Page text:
Speaking of those per-device applications that have regrettably become the norm with smart home products, Android 11 attempts to improve the situation somewhat by automatically collecting all the smart gadgets detected on the network and putting their controls on a single screen. When pressing the power button, you’re now greeted with a configurable array of the smart home products that Android has sniffed out. With just a tap on this screen, you can turn things on and off without having to dive into each gadget’s respective applications.
Naturally, there are some caveats. You’ll still need to complete the initial setup of new products with their manufacturer-supplied applications, perhaps making use of that one-time permission feature, and of course the devices need to be supported by Google’s own ecosystem for them to show up.
Native Screen Recording
This one might not seem like a big deal at first glance, especially since there’s already been plenty of screen recording applications available for Android. But now the feature is baked right into the OS without the need to download anything separately.
Both your device’s audio and video can be recorded with a tap of the “Screen Record” icon in the quick settings menu. There’s even an option that will toggle visible screen touches, so that viewers seeing the video will know where you were tapping.
With more and more projects including a mobile phone component, this feature could be a boon for documentation. If you’re using an Android application or even a mobile-targeted website as part of your project, the native screen recording capability and tap visualization will let you easily produce step-by-step instructions and walk-through videos without having to resort to some ad-ridden app from the Play Store.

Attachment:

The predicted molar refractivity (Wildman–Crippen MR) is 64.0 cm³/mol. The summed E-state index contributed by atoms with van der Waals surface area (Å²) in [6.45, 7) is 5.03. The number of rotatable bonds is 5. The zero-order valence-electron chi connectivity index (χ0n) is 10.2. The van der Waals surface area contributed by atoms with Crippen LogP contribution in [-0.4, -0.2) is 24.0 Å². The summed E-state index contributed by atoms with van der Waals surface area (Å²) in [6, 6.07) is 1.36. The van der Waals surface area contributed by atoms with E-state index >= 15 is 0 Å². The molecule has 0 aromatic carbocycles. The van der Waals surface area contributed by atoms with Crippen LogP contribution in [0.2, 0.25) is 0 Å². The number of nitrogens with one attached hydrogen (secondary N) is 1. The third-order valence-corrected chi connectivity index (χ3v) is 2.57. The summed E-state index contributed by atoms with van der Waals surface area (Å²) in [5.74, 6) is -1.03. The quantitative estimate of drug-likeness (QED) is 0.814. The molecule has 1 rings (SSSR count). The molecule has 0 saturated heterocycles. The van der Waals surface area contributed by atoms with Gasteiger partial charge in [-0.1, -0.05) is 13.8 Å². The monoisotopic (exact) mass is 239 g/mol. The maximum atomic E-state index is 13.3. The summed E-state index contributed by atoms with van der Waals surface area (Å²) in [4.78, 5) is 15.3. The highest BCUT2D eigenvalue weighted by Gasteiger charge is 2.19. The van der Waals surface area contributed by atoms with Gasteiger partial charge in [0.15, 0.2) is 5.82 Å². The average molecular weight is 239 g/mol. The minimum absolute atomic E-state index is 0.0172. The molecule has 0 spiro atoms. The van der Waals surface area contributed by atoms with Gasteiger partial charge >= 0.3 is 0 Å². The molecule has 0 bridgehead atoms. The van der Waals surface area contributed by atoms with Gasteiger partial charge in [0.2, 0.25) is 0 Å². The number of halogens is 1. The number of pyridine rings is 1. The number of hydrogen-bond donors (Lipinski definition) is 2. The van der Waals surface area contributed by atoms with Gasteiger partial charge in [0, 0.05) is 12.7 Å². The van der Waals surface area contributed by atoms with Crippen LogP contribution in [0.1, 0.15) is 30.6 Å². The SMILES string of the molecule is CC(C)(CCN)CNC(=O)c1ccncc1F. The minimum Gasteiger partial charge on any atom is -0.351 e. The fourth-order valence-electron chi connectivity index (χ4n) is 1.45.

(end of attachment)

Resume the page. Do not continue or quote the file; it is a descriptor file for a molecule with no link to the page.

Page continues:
Videos created with the built-in screen recorder are dropped in the “Movies” directory of your device’s storage partition, and according to
ffmpeg are encoded as exceptionally high bitrate (~27,000 kbps) H264.
Exposure Notification API Changes
As we covered in the past, Google has been working behind the scenes to push a new contact tracing API into the majority of Android devices in response to the COVID-19 pandemic. In Android 10 and below this was silently distributed through a Google Play Services update, and required your device’s Location service to be enabled. But on Android 11, things are a little different.
The Exposure Notification API is now fully integrated into the OS and is ready to go as soon as the device boots up. Further, Google says they have tweaked how the API works so that it no longer allows apps to request your Location data. In turn, that means it doesn’t require the Location service to be enabled. On the positive side, it makes good on the privacy promises of the API framework. Undoubtedly some will see this as a negative, as it makes selectively disabling contact tracing more difficult.
While there’s still plenty of debate about how effective these systems are, it seems Google isn’t giving up the fight.
Android or Bust
While there might not be any huge changes to the OS in Android 11, it does have enough little tweaks that seem like they add up to a solid update. Of course it’s too soon to see what the downsides are, as it will take a week or so before any particularly egregious bugs bubble their way to the surface. In that case, perhaps being in the second or third wave of users to get the latest update isn’t such a bad thing.
At this point, we’re all pretty much stuck with Android. The only serious alternative is iOS, and we won’t even get into why that system is at odds with the hacker ethos. While we’d all like to see a fully free and open source mobile operating system (Linux based or otherwise), the reality is that there just aren’t any serious contenders on the horizon. As impressive as projects like postmarketOS are, nobody is under the delusion that they are going to eat up any appreciable market share.
So if we’ve got to live with Android for the foreseeable future, let’s at least hope Google stays the course and produces more updates like this one. It might not be perfect, but it’s getting better.